African Peer Review Mechanism Report: Nigeria

African Peer Review Mechanism Country Review Report #8: Federal Republic of Nigeria

Additional country reports available at:

hat tip to Birgit Calhoun

Excerts from the foreword:

Six years ago, African Heads of State and Government came up with a jointly crafted and broadly supported agenda for advancing the basic values of democracy and good governance which together constitute the key requirements for the sustainable economic growth and development of their countries. The continental agenda, designated as the ‘African Peer Review Mechanism (APRM)’, has grown from strength to strength.

This Report candidly elucidates the challenges Nigeria faces, including managing its diversity in nation-building, reducing the country’s over-dependence on oil and providing public services to its 140 million inhabitants. The Report also recognises the sound initiatives that have been taken with a view to addressing these challenges. Notably, the Federal Character principle and the Council of State initiative, which are enshrined in the country’s constitution, are already yielding tangible results in nation-building. Nigeria has also made commendable efforts in tackling corruption through the establishment of institutions such as the Economic and Financial Crime Commission (EFCC). The Report has highlighted the remarkable leadership shown by President Yar’Adua in not only adhering to the constitutional requirements to declare his assets and liabilities before the Code of Conduct Bureau, but also going beyond the call of duty and making his declaration public. It is hoped that this example will be emulated at all levels of the public service and among ordinary citizens, for the betterment of the country.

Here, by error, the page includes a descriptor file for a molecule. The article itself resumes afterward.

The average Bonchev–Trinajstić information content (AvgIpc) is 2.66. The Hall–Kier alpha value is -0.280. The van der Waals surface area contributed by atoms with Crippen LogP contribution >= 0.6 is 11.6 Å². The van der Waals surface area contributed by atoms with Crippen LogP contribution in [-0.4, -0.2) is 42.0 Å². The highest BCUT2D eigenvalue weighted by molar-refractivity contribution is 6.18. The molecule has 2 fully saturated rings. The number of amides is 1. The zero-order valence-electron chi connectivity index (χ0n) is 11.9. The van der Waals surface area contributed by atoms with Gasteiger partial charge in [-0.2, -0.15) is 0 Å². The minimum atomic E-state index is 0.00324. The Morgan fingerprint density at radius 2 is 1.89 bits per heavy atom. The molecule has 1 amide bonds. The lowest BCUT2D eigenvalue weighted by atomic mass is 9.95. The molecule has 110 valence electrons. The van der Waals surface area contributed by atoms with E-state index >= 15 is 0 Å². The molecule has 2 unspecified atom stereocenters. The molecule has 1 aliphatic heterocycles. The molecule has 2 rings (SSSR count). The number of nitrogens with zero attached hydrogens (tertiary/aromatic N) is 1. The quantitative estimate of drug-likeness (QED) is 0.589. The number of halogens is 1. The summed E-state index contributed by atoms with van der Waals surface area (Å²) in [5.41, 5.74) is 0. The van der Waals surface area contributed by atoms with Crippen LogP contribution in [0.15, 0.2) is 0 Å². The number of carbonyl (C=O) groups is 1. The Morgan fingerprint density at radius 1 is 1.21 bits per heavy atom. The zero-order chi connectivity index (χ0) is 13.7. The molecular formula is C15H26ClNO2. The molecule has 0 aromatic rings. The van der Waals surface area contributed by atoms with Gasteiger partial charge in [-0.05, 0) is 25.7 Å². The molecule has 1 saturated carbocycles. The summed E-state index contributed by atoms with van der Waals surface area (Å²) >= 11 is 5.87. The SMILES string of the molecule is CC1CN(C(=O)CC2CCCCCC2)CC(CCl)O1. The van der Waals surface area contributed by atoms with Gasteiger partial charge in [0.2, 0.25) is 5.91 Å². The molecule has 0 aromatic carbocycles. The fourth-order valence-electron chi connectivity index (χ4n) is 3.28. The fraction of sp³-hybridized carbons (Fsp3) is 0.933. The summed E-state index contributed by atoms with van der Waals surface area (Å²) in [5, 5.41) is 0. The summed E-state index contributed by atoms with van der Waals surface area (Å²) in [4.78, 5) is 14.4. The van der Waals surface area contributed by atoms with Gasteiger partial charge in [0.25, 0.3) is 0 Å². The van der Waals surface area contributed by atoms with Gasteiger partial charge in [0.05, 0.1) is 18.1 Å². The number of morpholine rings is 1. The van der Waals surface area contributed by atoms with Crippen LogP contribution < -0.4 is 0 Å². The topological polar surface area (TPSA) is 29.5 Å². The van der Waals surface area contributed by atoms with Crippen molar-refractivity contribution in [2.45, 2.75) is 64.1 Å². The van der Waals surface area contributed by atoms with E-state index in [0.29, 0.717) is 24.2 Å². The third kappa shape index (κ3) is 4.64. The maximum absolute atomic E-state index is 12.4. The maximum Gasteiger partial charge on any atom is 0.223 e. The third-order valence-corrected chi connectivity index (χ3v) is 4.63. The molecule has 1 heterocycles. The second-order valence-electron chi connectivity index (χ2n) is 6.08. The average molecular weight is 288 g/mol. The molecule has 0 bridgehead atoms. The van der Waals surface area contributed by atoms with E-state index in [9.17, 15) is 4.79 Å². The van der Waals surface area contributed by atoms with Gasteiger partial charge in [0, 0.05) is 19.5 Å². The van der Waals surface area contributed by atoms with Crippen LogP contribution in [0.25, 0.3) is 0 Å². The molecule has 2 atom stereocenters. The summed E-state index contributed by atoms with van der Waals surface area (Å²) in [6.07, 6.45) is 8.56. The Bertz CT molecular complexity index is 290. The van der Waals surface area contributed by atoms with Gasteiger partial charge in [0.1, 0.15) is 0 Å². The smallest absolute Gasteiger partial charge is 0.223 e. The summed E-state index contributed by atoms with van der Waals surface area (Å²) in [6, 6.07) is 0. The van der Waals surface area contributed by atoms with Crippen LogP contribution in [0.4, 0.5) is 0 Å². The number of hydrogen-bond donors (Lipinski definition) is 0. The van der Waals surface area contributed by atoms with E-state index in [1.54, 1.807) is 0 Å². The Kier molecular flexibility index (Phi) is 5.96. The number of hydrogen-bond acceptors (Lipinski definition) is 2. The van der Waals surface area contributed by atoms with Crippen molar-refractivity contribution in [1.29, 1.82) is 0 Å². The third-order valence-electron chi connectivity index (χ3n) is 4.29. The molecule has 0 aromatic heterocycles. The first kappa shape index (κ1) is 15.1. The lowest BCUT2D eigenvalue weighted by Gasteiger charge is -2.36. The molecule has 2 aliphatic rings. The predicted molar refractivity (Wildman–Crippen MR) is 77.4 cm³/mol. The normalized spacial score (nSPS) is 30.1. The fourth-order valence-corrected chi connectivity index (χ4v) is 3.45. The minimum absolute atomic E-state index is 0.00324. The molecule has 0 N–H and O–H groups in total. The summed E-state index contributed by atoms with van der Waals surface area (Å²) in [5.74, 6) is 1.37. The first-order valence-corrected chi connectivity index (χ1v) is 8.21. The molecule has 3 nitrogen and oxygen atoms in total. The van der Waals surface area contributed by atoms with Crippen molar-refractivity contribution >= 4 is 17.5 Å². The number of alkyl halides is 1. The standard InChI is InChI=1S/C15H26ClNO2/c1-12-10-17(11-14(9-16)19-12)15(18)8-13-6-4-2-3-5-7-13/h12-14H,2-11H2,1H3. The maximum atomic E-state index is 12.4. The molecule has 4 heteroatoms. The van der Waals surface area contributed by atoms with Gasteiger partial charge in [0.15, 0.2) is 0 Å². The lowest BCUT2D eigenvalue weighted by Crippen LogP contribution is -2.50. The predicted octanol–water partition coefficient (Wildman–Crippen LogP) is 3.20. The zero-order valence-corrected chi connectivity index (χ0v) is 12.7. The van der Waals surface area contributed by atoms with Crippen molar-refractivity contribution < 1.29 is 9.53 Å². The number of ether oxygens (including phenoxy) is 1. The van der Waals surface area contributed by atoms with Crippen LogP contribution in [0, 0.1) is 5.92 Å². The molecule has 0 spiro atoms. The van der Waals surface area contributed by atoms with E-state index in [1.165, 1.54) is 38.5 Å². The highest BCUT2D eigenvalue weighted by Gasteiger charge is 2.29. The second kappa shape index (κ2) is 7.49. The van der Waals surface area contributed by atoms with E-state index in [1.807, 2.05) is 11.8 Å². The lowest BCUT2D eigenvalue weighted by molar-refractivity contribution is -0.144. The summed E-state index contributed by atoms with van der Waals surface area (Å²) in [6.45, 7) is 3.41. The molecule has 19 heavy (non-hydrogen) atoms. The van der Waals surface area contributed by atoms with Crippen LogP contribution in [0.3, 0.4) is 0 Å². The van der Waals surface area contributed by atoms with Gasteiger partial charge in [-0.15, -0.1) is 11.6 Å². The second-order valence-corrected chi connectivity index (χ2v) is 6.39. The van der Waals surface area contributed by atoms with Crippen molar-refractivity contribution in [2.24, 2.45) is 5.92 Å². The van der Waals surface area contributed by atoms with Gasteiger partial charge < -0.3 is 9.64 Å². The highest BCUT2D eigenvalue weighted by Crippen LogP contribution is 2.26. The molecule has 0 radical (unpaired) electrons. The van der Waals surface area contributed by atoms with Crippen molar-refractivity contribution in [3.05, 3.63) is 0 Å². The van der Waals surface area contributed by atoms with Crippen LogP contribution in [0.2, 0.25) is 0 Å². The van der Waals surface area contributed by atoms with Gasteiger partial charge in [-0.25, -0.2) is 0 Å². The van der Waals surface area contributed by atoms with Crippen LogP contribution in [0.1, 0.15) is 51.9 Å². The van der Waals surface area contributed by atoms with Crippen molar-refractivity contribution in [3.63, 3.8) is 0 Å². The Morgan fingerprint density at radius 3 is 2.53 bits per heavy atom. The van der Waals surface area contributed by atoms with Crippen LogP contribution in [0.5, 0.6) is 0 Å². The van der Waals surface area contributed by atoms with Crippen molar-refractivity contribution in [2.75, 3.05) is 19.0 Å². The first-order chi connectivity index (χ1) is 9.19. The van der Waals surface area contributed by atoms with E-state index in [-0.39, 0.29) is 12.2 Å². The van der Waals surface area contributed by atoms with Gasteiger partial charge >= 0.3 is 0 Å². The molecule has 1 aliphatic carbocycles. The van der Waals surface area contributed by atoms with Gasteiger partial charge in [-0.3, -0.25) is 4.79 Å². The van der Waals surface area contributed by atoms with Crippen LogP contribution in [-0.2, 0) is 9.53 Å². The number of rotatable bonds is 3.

We are convinced that the APRM will play a significant role in promoting courageous reforms that are needed to bring about changes in the political and economic environments of our countries, and in the living conditions of our populations. It is gratifying to note that, to date, 29 members of the African Union are currently participating in the APRM.

Briefing Paper on the African Court on Human and Peoples’ Rights

Chathan House  Briefing Paper on the African Court on Human and People’s Rights. Chathan House is a UK based NGO focusing on internatioanl affairs.

Africa’s New Human Rights Court: Whistling in the Wind?

Sonya Sceats

March 2009




Summary of the briefing

_ Human rights abuses on a massive scale continue to afflict the lives of millions of

people across the continent of Africa. As in other parts of the world, the obstacles

in pursuing justice are currently insurmountable for most victims.


_ Against this troubling backdrop, the African Union (AU) has decided to add a

human rights section to its new court which has been agreed upon but not yet set

up. This court is called the African Court of Justice and Human Rights.


_ In the meantime, another pan-African human rights court, the African Court on

Human and Peoples’ Rights, has recently opened in Arusha, Tanzania. This court will

be wound down to make way for the African Court of Justice and Human Rights but

is expected to operate for the next few years at least.


_ These two courts represent the third instalment in efforts since the Second World

War to create regional human rights courts. Because they have broad powers to

enforce socio-economic rights and the collective rights of peoples, they may be

setting an example for new developments around the world.


_ This briefing paper focuses on the African Court of Justice and Human Rights, but it

also explains key features of the interim African Court on Human and Peoples’

Rights. It addresses questions including:

_ Can victims of human rights abuses bring cases?

_ Will the Court be able to try African heads of state?

_ Will governments comply with judgments?